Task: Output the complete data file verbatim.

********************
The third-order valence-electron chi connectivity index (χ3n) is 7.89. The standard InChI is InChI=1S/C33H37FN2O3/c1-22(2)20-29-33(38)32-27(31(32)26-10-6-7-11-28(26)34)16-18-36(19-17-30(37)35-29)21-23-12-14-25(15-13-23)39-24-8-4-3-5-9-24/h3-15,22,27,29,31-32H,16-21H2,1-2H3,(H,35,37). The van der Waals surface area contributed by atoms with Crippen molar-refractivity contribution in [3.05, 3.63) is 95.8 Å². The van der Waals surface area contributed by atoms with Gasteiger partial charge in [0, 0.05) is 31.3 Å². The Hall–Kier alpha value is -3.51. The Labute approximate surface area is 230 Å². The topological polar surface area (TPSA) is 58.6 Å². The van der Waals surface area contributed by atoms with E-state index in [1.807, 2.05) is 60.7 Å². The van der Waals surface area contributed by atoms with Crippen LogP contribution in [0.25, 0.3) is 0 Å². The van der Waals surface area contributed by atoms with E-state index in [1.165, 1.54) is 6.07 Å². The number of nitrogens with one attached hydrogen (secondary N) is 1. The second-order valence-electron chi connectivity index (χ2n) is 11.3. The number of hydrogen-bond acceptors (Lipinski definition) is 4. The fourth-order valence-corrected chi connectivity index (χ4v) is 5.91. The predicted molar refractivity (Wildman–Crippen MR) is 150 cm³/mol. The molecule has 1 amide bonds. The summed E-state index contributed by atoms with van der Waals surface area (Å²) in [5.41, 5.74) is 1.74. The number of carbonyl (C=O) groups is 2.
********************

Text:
The third-order valence-electron chi connectivity index (χ3n) is 7.89. The standard InChI is InChI=1S/C33H37FN2O3/c1-22(2)20-29-33(38)32-27(31(32)26-10-6-7-11-28(26)34)16-18-36(19-17-30(37)35-29)21-23-12-14-25(15-13-23)39-24-8-4-3-5-9-24/h3-15,22,27,29,31-32H,16-21H2,1-2H3,(H,35,37). The van der Waals surface area contributed by atoms with Crippen molar-refractivity contribution in [3.05, 3.63) is 95.8 Å². The van der Waals surface area contributed by atoms with Gasteiger partial charge in [0, 0.05) is 31.3 Å². The Hall–Kier alpha value is -3.51. The Labute approximate surface area is 230 Å². The topological polar surface area (TPSA) is 58.6 Å². The van der Waals surface area contributed by atoms with E-state index in [1.807, 2.05) is 60.7 Å². The van der Waals surface area contributed by atoms with Crippen LogP contribution in [0.25, 0.3) is 0 Å². The van der Waals surface area contributed by atoms with E-state index in [1.165, 1.54) is 6.07 Å². The number of nitrogens with one attached hydrogen (secondary N) is 1. The second-order valence-electron chi connectivity index (χ2n) is 11.3. The number of hydrogen-bond acceptors (Lipinski definition) is 4. The fourth-order valence-corrected chi connectivity index (χ4v) is 5.91. The predicted molar refractivity (Wildman–Crippen MR) is 150 cm³/mol. The molecule has 1 amide bonds. The summed E-state index contributed by atoms with van der Waals surface area (Å²) in [5.41, 5.74) is 1.74. The number of carbonyl (C=O) groups is 2.